Secondary links

The Taste of Comox Valley Coal

Jennifer Taynen, Tide Change, Feb 28 2012

For anyone living in the Comox Valley, it can hardly be necessary to restate the threat that the proposed Raven Coal mine will pose to tourism, biodiversity, marine life, water quality, and quality of life in our community. Instead, I’d like to talk about the impact our coal will have on the communities an ocean away who will burn it.

Though I was raised in the Comox Valley, my husband, 13 month-old son, and I are currently finishing up a two year stint in northern China. Both in Beijing and Lanzhou, we experience on a daily basis what it is to live in a coal-powered country. The reality of coal as a fuel source is far dirtier than many Canadians can imagine.

We arrived in Beijing when I was five months pregnant and our first purchase, even before we had located an apartment, was a $2,500 Swiss air purifier that we moved into our hotel room. According to its own (highly suspect) statistics, China has one of the world’s highest birth defect rates, a figure that is regionally correlated to air quality. We had debated whether or not to delay our trip until after Henry was born, but the timing of the trip proved difficult to adjust, and in any case we thought that it couldn’t be as bad as the numbers made it out to be. Unfortunately, we’e found that the reality is literally choking.

When you step off the plane in Beijing on what the Chinese government calls a “non-blue sky day”, there are a few things you will notice about the air. First, there is a distinct taste left in your mouth with each breath, and as you leave the terminal building you may find that your eyes start to itch and water. If it is a particularly bad day, before you make it to the front of the taxi line-up your throat will ache when you swallow. As you drive towards the city from the airport, buildings will loom out of what looks like a dense fog. If your Mandarin is good enough to discuss the weather with your driver, he or she will likely call what you see wu or “mist”. In fact, Beijing has a near desert climate with little to no moisture in the air most of the year, so the cloud that is blocking out the sun is a soup of pollutants containing such toxins as ground level ozone, carbon monoxide, sulfur dioxide, nitrogen dioxide, and particulate matter. In Beijing, the average day’s air pollution reading is far beyond AQI 100, the point at which a Canadian city would broadcast a public health warning. This and last winter saw quite a number of days where the Beijing readings tipped off the end of the scale, going beyond AQI 500. 

And Beijing is better than many places in northern Asia. In Ulaanbaatar, Mongolia or Lanzhou (where we are currently living) you can gauge the winter temperatures from in-doors simply by tasting the coal floating in the air, and each morning’s breakfast preparations begin with wiping the last night’s accumulation of soot off of the counter tops.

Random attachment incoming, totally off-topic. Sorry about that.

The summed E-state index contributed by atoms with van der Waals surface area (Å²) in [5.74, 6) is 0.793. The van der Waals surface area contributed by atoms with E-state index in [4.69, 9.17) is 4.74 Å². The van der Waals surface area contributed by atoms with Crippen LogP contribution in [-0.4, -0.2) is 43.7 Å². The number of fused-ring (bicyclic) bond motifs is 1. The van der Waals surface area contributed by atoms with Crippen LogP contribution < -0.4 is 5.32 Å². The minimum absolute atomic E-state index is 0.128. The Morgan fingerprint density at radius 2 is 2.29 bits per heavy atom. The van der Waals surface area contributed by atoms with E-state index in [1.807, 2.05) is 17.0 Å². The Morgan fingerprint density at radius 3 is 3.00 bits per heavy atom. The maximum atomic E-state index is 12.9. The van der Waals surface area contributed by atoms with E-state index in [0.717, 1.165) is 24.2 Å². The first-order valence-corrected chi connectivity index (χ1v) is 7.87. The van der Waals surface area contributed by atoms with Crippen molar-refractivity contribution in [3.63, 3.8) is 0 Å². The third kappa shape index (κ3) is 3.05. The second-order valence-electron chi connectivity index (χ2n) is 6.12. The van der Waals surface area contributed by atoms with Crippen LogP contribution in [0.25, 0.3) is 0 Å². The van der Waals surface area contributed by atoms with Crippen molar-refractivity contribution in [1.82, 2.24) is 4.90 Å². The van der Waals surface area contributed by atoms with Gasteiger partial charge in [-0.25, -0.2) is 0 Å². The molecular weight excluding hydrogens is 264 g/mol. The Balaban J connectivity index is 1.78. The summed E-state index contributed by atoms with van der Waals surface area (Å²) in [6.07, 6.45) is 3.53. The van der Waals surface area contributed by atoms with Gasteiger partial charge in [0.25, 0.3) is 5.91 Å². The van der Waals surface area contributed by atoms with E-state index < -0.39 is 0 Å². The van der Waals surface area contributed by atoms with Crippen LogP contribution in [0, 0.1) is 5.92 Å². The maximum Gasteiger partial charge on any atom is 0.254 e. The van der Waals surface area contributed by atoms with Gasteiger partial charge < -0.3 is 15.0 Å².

The Chinese government makes a huge show of posting environmental slogans and publishing pollution statistics that leave out measures of key pollutants. As a result, though foreign residents are keenly aware of the risks posed by the air they breath, most Chinese are under the impression that the perpetual shroud of smog they live in is benign. Knowledge within the expat community means that on particularly hazardous days our home becomes a retreat where expat friends from around the city leave their offices with their laptops to spend the day working in our living room beside the air filter. There is some dawning awareness of the situation among Beijing residents, thanks in large part to a blocked, but well known, air quality monitoring twitter feed based at the US embassy. ( However, even for those Chinese who are aware of the problem, there is no forum for them to voice concerns on this and other environmental issues. In any case, the vast majority of Chinese will tell you with a shrug that they are used to these “mists”, and that these are a normal part of economic development.

But stinging eyes and burning throats should not be normal. Airport closures that last for days due to smog visibility problems should not be normal. Soaring rates of respiratory infections, lung cancer, and birth defects should not be normal. And it most definitely should not be normal for a curious, active baby to be kept indoors for weeks on end because the air outside is too dangerous to breathe.

Our son did not choose to spend the first two years of his life huddled next to an air filter, but he will soon be home. Millions of people of all ages are being subjected to this pollution without their knowledge and without a means of escaping it. There is no such thing as “clean coal”. There is filthy coal and less filthy coal. Canadian coal floating in the air tastes no better than coal from any other country. Rather than pretending that what is done with our coal is something we have no control over, we have a responsibility to help and/or pressure economies at home and around the world to reduce their energy needs. And what should we do with our coal? Why don’t we just leave it were it is – in the ground.

Jennifer Taynen